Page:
EU commissioner on climate action: ‘Leave no one behind’

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Executive Vice President of European Union Green Deal Frans Timmermans gestures as he speaks during an interview with The Associated Press in Jakarta, Indonesia, Monday, Oct. 18, 2021. Timmerman urged that developing nations cannot be left behind as the world moves towards greener methods. Timmermans spoke to The Associated Press ahead of the U.N. climate conference in Scotland that starts on October 31. (AP Photo/Dita Alangkara)

JAKARTA, Indonesia (AP) — All nations have a responsibility to ensure that no one gets left behind and that changes are as fair as possible in the transition to a greener economy that’s needed to address the climate crisis, European Commission for Climate Action Frans Timmermans said Monday.

“I think that the greatest boundaries are the same in the developing world as in the developed world: we should leave no one behind. And of course, if you’re in the developing world, the risk of leaving people behind is bigger than in the developed world,” Timmermans said. “And that’s going to be our biggest challenge.”

Timmermans spoke to The Associated Press in Jakarta, Indonesia, ahead of a key U.N. climate summit known as COP26 that starts in Glasgow, Scotland, on Oct. 31.

“Indonesia is a very important country for COP26: it’s the incoming president of the G-20, but also a country that has made huge strides in terms of the climate issue,” he said. “It’s now a country that wants to lead in this issue, wants to show that they can also transform their economy into a sustainable economy. And I’m really excited about that. That’s why I want to be here.”

Many environmentalists say the Glasgow summit represents the world’s final chance to avert a climate catastrophe.

Timmermans said current global economic models — such as the historic reliance on fossil fuels — will need to change to ensure a more equitable shift toward greener economies. But he said those changes shouldn’t come at the cost of poorer nations’ development.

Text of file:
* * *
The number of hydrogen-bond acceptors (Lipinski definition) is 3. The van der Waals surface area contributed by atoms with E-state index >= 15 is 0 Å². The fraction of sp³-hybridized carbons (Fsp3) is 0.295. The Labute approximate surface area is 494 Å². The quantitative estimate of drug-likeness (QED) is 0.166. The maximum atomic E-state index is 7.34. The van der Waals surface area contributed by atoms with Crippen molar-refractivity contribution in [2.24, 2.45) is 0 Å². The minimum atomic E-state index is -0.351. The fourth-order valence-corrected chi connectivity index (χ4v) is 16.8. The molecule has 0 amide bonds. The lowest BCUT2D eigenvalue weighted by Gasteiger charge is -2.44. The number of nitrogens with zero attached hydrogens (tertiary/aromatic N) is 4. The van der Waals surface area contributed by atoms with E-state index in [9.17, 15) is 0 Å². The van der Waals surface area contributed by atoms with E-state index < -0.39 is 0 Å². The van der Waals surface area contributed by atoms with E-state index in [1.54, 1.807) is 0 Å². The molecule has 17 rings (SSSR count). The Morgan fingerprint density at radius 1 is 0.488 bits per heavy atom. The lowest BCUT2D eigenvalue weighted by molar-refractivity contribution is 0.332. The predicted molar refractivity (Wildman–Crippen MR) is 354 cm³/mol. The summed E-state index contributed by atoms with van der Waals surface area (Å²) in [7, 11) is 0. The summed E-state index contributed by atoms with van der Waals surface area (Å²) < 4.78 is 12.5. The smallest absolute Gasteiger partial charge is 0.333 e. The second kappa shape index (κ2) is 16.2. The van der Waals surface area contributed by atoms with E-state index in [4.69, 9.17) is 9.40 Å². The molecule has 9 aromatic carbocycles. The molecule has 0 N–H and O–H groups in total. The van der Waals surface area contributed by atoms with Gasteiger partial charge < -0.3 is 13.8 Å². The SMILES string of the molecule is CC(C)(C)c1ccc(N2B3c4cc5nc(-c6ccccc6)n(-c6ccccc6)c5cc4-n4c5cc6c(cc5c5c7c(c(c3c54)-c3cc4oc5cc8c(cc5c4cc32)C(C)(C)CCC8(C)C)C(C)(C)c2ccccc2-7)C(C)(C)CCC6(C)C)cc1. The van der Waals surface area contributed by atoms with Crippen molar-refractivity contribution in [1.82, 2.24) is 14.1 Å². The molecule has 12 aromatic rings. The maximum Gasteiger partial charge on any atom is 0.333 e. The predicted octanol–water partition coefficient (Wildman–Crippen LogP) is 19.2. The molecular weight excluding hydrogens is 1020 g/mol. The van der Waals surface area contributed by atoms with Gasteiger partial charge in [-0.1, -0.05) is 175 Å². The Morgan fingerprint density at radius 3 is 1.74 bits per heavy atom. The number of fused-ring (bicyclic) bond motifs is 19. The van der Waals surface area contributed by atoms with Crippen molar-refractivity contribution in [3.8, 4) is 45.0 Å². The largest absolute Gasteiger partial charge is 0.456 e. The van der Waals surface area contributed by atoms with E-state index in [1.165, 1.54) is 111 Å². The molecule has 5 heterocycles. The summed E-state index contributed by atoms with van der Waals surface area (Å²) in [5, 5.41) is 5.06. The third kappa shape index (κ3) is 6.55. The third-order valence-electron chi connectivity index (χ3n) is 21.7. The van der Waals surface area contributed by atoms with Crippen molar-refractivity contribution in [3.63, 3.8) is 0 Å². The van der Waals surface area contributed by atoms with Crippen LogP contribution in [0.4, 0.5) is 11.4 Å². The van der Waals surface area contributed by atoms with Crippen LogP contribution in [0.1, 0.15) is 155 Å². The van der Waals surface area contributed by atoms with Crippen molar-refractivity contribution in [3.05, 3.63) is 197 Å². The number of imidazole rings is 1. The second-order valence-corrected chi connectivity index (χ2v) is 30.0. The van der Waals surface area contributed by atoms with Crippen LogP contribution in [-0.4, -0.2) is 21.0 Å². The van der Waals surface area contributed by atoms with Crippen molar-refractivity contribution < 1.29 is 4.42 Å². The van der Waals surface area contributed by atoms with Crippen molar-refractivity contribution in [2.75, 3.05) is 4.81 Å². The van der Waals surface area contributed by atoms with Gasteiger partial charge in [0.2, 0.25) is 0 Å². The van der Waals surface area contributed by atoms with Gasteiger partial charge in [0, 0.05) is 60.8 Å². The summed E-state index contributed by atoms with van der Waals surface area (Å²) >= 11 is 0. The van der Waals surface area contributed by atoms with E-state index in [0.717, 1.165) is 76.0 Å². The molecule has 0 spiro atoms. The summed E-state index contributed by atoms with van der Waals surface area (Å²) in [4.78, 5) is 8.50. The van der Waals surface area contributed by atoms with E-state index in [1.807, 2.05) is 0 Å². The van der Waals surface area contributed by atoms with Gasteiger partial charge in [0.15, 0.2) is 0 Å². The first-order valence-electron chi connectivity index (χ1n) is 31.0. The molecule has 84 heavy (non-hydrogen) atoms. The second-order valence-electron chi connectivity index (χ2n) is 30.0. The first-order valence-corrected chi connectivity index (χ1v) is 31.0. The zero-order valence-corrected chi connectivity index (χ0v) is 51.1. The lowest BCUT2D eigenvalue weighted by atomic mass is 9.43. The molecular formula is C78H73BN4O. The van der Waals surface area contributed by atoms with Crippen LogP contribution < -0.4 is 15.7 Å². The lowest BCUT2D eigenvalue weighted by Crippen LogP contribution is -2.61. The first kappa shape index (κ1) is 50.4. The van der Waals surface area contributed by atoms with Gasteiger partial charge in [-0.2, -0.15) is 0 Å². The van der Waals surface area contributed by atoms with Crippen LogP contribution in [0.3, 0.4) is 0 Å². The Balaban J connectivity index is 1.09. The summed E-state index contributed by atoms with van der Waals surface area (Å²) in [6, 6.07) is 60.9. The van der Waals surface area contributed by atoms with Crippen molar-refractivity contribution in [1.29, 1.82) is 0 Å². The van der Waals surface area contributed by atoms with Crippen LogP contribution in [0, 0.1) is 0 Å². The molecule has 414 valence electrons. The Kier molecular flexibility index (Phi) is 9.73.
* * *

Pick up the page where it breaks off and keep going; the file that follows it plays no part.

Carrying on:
“You can’t go and say — as developed countries — to the developing world, ‘Too bad for you. Time is over. We can’t continue like this and you should keep living in misery so that I can be happy,'” he said. “That’s not a proposition anybody could do who has any sense of morality. We need to make sure that the whole world can profit from this.”

Timmermans said businesses should be interested in sharing green technology advances and know-how with developing nations.

“There is a huge responsibility of the developed world to share technologies with the developing world, not just out of altruism. Also because it’s a good business opportunity,” he said. “It’s in their interest.”

Countries also need to create hospitable environments for businesses seeking to share greener technologies, he said.

“You need to create a stable investment environment. You need to fight corruption. You need to make sure that it’s interesting for foreign investors to come and share technology,” he said.

Timmermans, a Dutch politician and diplomat, is also executive vice president of the European Union’s Green Deal, a set of policy initiatives created by the European Commission to fight climate change by reducing greenhouse gas emissions by 55% by 2030 compared to 1990 levels and making the EU carbon neutral by 2050.

Part of that, Timmermans said, is an effort to move away from coal using methods applicable to countries such as coal-producing Indonesia.

“Thirty coal mining regions in the EU still need to wean themselves of coal. That’s a huge, huge operation. We will make sure this is done in a just way so that they have an economic future in that region, that we skill and reskill the workforce for them to take new jobs, that we bring new economic activities to those regions,” he said. “And I would love to share that experience with Indonesia.”

Timmermans said governments are racing against the clock to make progress in the transitions needed to come to terms with the climate crisis.

“We need to reduce our emissions substantially between now and 2030 … and to do that, you need to make this energy transition happen almost at lightning speed, and that is a real difficulty,” he said. “The one thing we have too little of is time.”

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